Home > Interviews > Interview: Madelin didn’t put you on her ‘Good List.’ Sorry.

Interview: Madelin didn’t put you on her ‘Good List.’ Sorry.

Shoshana Roberts walked around New York City for 10 hours. Just living her life. Not here for the over 100 times she was cat-called, ranging from whistles to vile pick-up lines and men stalking her for several minutes. The viral video, released back in October 2014, shows Roberts in jeans and a simple black tee. “Don’t you wanna talk?” one skeevy suitor asked her. “What’s up, beautiful?” probed another. Yet a third, “If I give you my number, would you talk to me?” (The answer is a no, dude, move along.) The clip now has 44 million views on YouTube. The unwanted advances are just a day-in-the-life of any woman in the world, constantly objectified and thought of nothing more but slabs of meat. Singer-songwriter Madelin claps back with her provocative and genre-bending single “Good List,” which has amassed 100,000 streams on Spotify, and she fumes, “I’m gonna show my legs, I don’t give a fuck.” Anger soaks her phrasing, boosted with the brazen hip-hop grind, but she doesn’t let egomaniacs dampen her confidence, sloshing against the pop/urban blend.

“Boy, you fucking lucky if I put you on my good list” is her rallying cry, anchoring her brand new self-titled EP (out now), a hearty collection of groove-based empowerment gems. B-Sides & Badlands had the honor of hopping on a call with the upstart recently, to discuss exactly how her fearless new EP started and “Good List”s insane streaming numbers. “I had been recording with lots of different producers over the past three years. It was always a little uncertain of what was going to be the next thing I put out. I hadn’t put anything out in a long time and going through a lot of ups and downs with my management and publishing company that I’m no longer with,” she recounts. “I wasn’t even thinking I was making an EP while I was making it. I was just recording songs here and there. I would go to LA and work with different producers and then here in New York. I don’t even remember the first song I wrote off this EP. It’s all a blur. It’s a culmination of the last three years of my life, though.”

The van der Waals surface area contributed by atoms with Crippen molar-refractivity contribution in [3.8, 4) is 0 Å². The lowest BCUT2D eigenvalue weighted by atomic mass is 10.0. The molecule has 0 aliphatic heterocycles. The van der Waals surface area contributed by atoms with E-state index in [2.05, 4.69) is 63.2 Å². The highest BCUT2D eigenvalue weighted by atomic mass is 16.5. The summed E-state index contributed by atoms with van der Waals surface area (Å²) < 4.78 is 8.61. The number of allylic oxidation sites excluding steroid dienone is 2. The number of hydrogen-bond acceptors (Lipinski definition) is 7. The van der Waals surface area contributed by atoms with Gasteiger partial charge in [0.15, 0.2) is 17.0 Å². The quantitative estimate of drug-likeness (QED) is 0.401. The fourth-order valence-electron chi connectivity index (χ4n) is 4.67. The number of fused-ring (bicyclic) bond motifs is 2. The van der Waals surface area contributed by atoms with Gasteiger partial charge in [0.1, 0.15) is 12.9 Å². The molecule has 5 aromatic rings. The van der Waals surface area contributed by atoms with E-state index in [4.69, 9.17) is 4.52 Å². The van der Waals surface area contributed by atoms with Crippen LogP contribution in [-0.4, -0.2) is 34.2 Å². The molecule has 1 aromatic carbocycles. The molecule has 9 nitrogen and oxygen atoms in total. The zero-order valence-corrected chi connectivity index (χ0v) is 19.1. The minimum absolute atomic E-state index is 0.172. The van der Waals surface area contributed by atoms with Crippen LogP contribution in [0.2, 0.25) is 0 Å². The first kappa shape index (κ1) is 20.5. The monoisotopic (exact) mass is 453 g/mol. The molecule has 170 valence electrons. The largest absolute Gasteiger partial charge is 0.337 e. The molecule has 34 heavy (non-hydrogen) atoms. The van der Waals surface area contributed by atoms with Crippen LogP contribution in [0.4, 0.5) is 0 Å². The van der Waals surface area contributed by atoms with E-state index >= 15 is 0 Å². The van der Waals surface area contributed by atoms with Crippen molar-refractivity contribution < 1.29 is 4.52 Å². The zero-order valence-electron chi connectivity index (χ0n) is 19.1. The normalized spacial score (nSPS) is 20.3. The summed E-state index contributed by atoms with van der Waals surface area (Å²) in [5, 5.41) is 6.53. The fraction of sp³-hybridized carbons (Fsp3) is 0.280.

As of this writing, “Good List” notches 122,860 streams, to be exact, something that’s understandably surreal. “I’m very happy about it. All I want is for people to enjoy the music I make. I’m excited people seem to be liking it. I look at it all the time to remind myself that that’s really a thing,” she giggles, charmingly. “There aren’t very many dance tracks or trap-influenced that are from the perspective of a woman who is sick of being cat-called and objectified. The combination of it being a fun, catchy song that’s on-trend, as well as being unique in its lyrical content, resonants today.”

In the visual, grainy and slinky, Madelin flips gender roles by tying up half-naked men in leather and chains. She sits prominently on a throne, of course, basking in her strength as a woman. She more than just topples the patriarchy, she sets that shit on fire. “I didn’t have any doubts making [the video]. I’ve loved the concept, and I think it’s cheeky and fun but also does show how ridiculous the objectification we are so used to is,” she says. “After the fact, I got trolled by the alt-right. That was interesting. I didn’t really think about how ‘controversial’ it could be until after it was already out.”

Down to the pink-hued cover art (below), Madelin frames sexuality, conviction and resilience at the center of her aesthetic. “The body paint kind of flashed in my head one day. I was just like ‘that’s what I’m going to do.’ I just really love the color pink. I thought it would be beautiful. I like to look like an alien or otherworldly. I guess I wanted to look a little genderless in a way, to be feminine but still neutral,” she says.